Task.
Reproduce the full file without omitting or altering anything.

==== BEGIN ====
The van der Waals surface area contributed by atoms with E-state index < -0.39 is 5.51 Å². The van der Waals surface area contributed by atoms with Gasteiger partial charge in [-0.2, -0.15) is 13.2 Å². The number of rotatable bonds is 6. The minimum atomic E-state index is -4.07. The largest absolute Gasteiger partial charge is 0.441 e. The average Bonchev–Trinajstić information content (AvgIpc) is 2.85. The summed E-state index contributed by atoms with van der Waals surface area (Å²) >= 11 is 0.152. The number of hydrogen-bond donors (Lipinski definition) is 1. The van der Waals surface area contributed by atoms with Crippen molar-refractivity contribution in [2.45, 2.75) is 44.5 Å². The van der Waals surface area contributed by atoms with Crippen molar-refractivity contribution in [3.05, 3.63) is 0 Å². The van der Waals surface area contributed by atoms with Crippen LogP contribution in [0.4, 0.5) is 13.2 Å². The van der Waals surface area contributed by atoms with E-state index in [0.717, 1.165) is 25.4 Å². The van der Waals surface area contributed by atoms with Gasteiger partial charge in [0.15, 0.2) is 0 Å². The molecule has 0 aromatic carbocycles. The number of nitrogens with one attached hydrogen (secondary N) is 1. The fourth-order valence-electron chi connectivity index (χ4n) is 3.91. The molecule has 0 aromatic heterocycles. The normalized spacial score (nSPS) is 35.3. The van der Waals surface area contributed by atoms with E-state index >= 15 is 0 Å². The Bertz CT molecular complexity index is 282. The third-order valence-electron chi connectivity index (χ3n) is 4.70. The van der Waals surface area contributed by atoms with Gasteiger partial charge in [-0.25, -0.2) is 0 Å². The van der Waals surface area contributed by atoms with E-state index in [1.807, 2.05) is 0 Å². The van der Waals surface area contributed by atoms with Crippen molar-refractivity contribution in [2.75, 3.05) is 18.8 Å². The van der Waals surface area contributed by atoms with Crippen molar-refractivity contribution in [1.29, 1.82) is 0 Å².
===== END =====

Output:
The van der Waals surface area contributed by atoms with E-state index < -0.39 is 5.51 Å². The van der Waals surface area contributed by atoms with Gasteiger partial charge in [-0.2, -0.15) is 13.2 Å². The number of rotatable bonds is 6. The minimum atomic E-state index is -4.07. The largest absolute Gasteiger partial charge is 0.441 e. The average Bonchev–Trinajstić information content (AvgIpc) is 2.85. The summed E-state index contributed by atoms with van der Waals surface area (Å²) >= 11 is 0.152. The number of hydrogen-bond donors (Lipinski definition) is 1. The van der Waals surface area contributed by atoms with Crippen molar-refractivity contribution in [2.45, 2.75) is 44.5 Å². The van der Waals surface area contributed by atoms with Crippen molar-refractivity contribution in [3.05, 3.63) is 0 Å². The van der Waals surface area contributed by atoms with Crippen LogP contribution in [0.4, 0.5) is 13.2 Å². The van der Waals surface area contributed by atoms with E-state index in [0.717, 1.165) is 25.4 Å². The van der Waals surface area contributed by atoms with Gasteiger partial charge in [0.15, 0.2) is 0 Å². The molecule has 0 aromatic carbocycles. The number of nitrogens with one attached hydrogen (secondary N) is 1. The fourth-order valence-electron chi connectivity index (χ4n) is 3.91. The molecule has 0 aromatic heterocycles. The normalized spacial score (nSPS) is 35.3. The van der Waals surface area contributed by atoms with E-state index >= 15 is 0 Å². The Bertz CT molecular complexity index is 282. The third-order valence-electron chi connectivity index (χ3n) is 4.70. The van der Waals surface area contributed by atoms with Gasteiger partial charge in [-0.25, -0.2) is 0 Å². The van der Waals surface area contributed by atoms with E-state index in [1.807, 2.05) is 0 Å². The van der Waals surface area contributed by atoms with Crippen molar-refractivity contribution in [2.75, 3.05) is 18.8 Å². The van der Waals surface area contributed by atoms with Crippen molar-refractivity contribution in [1.29, 1.82) is 0 Å².